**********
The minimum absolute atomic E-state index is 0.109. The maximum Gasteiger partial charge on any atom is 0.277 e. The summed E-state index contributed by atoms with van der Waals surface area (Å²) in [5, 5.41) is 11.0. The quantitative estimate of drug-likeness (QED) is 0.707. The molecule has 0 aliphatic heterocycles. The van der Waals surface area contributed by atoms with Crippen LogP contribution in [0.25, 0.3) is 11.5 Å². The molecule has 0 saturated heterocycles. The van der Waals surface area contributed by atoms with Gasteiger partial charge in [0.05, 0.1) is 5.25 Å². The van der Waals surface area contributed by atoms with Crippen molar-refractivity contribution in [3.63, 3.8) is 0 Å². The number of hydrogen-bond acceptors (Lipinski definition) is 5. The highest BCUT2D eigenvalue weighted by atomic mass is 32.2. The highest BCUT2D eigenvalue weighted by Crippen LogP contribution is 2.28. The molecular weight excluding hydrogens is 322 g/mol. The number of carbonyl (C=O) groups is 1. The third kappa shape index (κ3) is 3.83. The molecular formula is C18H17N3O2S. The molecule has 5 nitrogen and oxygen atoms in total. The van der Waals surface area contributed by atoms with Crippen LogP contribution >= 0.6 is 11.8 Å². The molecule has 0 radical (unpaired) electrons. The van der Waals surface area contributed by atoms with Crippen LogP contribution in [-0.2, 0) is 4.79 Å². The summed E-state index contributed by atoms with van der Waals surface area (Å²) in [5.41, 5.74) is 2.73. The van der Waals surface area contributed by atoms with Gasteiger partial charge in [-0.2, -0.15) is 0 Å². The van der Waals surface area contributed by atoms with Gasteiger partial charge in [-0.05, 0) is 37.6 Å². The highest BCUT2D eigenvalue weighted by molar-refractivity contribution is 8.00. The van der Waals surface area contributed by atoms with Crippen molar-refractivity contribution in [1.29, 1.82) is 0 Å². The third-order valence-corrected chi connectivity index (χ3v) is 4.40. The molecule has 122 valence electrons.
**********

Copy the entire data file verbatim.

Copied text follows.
The minimum absolute atomic E-state index is 0.109. The maximum Gasteiger partial charge on any atom is 0.277 e. The summed E-state index contributed by atoms with van der Waals surface area (Å²) in [5, 5.41) is 11.0. The quantitative estimate of drug-likeness (QED) is 0.707. The molecule has 0 aliphatic heterocycles. The van der Waals surface area contributed by atoms with Crippen LogP contribution in [0.25, 0.3) is 11.5 Å². The molecule has 0 saturated heterocycles. The van der Waals surface area contributed by atoms with Gasteiger partial charge in [0.05, 0.1) is 5.25 Å². The van der Waals surface area contributed by atoms with Crippen molar-refractivity contribution in [3.63, 3.8) is 0 Å². The number of hydrogen-bond acceptors (Lipinski definition) is 5. The highest BCUT2D eigenvalue weighted by atomic mass is 32.2. The highest BCUT2D eigenvalue weighted by Crippen LogP contribution is 2.28. The molecular weight excluding hydrogens is 322 g/mol. The number of carbonyl (C=O) groups is 1. The third kappa shape index (κ3) is 3.83. The molecular formula is C18H17N3O2S. The molecule has 5 nitrogen and oxygen atoms in total. The van der Waals surface area contributed by atoms with Crippen LogP contribution >= 0.6 is 11.8 Å². The molecule has 0 radical (unpaired) electrons. The van der Waals surface area contributed by atoms with Crippen LogP contribution in [-0.2, 0) is 4.79 Å². The summed E-state index contributed by atoms with van der Waals surface area (Å²) in [5.41, 5.74) is 2.73. The van der Waals surface area contributed by atoms with Gasteiger partial charge in [-0.2, -0.15) is 0 Å². The van der Waals surface area contributed by atoms with Gasteiger partial charge in [-0.05, 0) is 37.6 Å². The highest BCUT2D eigenvalue weighted by molar-refractivity contribution is 8.00. The van der Waals surface area contributed by atoms with Crippen molar-refractivity contribution in [1.29, 1.82) is 0 Å². The third-order valence-corrected chi connectivity index (χ3v) is 4.40. The molecule has 122 valence electrons.